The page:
Additionally this command allows you to set action permission levels which simply means that specific actions for some commands can have their own permission level. This way you can restrict the usage of a command to single "actions" (e.g. for the /chatchannel command, you can allow players to join and leave chat channels but not to create/destroy/update chat channels). An "action" is defined to be the first parameter of a command (e.g. "join", "create", etc. are the first possible arguments for the "/chatchannel" command).
Also you can print the permission level for a command to the chat console using the getaction and the getbase parameter.
At last you can reset the permission levels to their default values using the resetaction, resetbase and resetall parameters. The first two reset either a specifc ation or base, the latter resets both.
Using the "permission" command requires the highest permission level (op-permission-level) otherwise you could lower the permission level to be able to execute it although you're not allowed to. The permission level that is set via this command will always be greater or equal to zero but never be greater than "op-permission-level". If it is higer, it will use "op-permission-level".
This command additionally saves the permission level that is required for a command into a file called "permissions.cfg". It is a simple properties file which maps the command name to the permission levels. The different permission levels (base level and action levels) must be written into ONE single line. Base permission levels are written as a single number while action permission levels start with the action name followed by a colon and the the level for that action. Different permission levels (base level and each action level) are separated by a comma. This is an example:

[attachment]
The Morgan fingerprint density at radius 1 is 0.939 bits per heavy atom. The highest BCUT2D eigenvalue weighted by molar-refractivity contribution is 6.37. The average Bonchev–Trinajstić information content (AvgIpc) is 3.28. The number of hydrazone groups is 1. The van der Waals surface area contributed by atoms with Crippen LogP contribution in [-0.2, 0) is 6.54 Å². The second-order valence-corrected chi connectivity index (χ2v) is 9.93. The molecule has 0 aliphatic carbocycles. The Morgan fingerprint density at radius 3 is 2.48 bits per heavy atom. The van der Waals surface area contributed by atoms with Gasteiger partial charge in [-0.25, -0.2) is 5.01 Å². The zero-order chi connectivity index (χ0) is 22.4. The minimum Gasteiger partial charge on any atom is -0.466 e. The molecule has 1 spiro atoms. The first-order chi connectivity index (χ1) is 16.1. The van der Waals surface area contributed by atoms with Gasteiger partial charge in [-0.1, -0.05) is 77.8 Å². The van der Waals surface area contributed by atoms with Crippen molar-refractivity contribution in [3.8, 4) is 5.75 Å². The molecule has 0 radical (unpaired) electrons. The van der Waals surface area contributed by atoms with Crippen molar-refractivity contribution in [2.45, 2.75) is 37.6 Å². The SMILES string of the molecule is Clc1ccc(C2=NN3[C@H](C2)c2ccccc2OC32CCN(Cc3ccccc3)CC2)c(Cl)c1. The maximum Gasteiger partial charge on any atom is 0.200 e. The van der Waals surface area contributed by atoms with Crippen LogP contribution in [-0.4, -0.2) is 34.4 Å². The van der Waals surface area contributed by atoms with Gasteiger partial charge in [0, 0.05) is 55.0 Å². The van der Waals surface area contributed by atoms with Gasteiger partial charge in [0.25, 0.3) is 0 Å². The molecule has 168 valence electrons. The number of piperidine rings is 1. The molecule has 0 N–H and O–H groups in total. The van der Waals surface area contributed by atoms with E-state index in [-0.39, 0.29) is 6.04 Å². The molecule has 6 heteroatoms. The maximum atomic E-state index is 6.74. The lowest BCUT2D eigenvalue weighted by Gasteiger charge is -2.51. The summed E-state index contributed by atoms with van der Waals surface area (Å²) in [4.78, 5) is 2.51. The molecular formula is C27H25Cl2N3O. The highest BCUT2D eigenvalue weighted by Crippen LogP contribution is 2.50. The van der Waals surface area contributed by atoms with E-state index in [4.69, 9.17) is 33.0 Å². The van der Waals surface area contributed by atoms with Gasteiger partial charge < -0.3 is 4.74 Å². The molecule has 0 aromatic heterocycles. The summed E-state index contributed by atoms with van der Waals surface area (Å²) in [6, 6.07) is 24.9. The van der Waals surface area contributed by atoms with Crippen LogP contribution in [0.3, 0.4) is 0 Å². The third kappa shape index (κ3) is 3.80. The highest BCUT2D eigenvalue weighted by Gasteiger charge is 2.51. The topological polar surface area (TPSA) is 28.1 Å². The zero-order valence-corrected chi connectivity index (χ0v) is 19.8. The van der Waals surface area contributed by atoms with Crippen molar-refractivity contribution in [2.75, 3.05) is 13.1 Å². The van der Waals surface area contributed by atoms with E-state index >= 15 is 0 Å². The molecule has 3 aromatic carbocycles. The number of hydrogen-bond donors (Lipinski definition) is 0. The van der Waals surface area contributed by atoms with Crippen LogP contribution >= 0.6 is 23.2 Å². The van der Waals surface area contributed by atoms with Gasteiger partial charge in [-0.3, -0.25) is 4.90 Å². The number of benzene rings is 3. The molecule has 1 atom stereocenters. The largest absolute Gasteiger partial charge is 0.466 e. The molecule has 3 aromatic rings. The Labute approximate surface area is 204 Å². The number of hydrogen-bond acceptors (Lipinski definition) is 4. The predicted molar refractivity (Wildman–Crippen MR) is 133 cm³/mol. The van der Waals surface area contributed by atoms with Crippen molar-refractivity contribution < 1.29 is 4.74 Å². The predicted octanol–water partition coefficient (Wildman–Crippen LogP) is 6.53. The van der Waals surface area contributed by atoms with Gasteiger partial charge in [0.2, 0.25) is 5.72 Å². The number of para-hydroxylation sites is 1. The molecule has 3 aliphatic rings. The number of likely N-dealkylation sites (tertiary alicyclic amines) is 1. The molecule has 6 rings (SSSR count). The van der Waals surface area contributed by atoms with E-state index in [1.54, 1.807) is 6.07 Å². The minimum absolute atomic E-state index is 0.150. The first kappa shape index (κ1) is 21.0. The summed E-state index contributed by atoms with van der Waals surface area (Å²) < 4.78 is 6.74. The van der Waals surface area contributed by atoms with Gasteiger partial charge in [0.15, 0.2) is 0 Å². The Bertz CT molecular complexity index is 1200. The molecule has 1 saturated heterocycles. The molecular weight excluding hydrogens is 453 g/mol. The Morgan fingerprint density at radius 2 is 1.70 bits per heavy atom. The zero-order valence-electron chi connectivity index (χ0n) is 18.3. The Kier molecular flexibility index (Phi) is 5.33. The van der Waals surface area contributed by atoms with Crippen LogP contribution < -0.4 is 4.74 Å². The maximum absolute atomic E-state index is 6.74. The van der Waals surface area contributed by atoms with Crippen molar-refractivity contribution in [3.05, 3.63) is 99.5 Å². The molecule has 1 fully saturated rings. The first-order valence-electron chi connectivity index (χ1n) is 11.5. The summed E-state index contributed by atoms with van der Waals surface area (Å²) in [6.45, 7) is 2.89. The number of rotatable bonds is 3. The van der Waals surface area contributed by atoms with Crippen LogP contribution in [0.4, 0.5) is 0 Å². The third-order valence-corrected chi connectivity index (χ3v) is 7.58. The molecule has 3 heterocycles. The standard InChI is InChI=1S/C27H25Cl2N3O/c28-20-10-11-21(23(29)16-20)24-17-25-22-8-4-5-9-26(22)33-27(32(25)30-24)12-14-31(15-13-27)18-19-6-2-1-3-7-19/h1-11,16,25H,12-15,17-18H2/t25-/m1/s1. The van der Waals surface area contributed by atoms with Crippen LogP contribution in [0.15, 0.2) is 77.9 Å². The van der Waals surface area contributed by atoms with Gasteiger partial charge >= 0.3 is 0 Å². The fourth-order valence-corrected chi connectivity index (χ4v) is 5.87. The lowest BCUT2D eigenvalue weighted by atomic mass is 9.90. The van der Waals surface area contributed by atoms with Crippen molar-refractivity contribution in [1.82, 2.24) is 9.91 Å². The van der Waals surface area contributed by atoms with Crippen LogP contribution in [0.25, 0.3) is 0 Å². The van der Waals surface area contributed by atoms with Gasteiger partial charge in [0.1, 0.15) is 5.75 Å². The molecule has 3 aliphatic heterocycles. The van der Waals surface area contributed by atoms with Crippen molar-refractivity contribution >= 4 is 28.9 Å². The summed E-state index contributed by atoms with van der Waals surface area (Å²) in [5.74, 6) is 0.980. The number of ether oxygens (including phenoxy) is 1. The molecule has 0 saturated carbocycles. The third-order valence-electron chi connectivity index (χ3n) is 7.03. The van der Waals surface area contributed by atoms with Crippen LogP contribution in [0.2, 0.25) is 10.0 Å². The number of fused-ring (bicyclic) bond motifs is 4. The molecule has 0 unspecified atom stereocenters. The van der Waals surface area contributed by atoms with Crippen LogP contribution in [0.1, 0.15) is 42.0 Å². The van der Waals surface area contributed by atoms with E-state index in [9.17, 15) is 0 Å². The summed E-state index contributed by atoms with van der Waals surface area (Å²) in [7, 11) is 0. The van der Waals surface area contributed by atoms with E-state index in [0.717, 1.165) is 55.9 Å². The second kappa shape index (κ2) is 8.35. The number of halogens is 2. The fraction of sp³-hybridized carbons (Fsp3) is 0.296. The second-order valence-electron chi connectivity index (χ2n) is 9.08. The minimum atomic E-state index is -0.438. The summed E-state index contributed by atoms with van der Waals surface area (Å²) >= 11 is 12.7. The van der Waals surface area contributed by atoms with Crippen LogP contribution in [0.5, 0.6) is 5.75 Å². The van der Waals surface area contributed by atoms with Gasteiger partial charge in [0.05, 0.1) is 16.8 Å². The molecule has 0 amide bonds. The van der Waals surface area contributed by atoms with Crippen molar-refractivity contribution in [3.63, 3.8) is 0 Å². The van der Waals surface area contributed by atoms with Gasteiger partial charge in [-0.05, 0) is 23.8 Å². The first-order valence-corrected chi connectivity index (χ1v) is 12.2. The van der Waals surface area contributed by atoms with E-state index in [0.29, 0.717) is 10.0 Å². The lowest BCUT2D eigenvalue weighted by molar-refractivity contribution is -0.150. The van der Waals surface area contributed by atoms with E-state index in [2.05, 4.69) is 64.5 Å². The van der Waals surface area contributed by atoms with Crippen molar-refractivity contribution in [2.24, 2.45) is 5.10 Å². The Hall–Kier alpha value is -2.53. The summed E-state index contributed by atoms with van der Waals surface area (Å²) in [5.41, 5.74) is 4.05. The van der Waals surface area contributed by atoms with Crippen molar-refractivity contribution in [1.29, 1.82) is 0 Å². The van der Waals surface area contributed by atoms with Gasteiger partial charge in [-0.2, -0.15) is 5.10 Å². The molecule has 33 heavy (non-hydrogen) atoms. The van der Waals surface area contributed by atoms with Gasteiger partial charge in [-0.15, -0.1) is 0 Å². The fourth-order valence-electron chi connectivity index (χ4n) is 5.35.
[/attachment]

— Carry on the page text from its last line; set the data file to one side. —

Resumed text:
As you can see this file uses simple "COMMAND_NAME=PERM_LEVELS" properties so you can simply add your own permission levels. This file is the equivalence to "ops.json". As it is the case for "ops.json", it is also the case for this file to require a restart of the server if you want changes in this file to take effect, so using the command is much easier.

The combination of the modified "op" command and the "permission" command allows you to set permissions for commands relatively easy. There is however a problem caused by minecraft: Players who are not an operator can only use the following commands: "seed" (if in singleplayer), "tell", "me", "trigger", "help" and commands added by MoreCommands which have the permission level 0. This is because minecraft does only check the permission level if the player is an operator. Commands can override this behaviour and this is why MoreCommands allows players to execute commands having permission level 0 although not being an operator. This behaviour applies only for permission level 0, all other permission levels will trigger minecrafts default behaviour to check whether the player can use the command. For minecraft's own commands which require permission level 0 (luckily there is none except for the ones named above) or commands added by other mods which don't override the default behaviour, I recommend to use the modified "op" command to allow players to use such commands (use "/op <PLAYER> 0"). Otherwise they aren't able to use totally harmless commands (at least commands requiring permission level 0 should be harmless).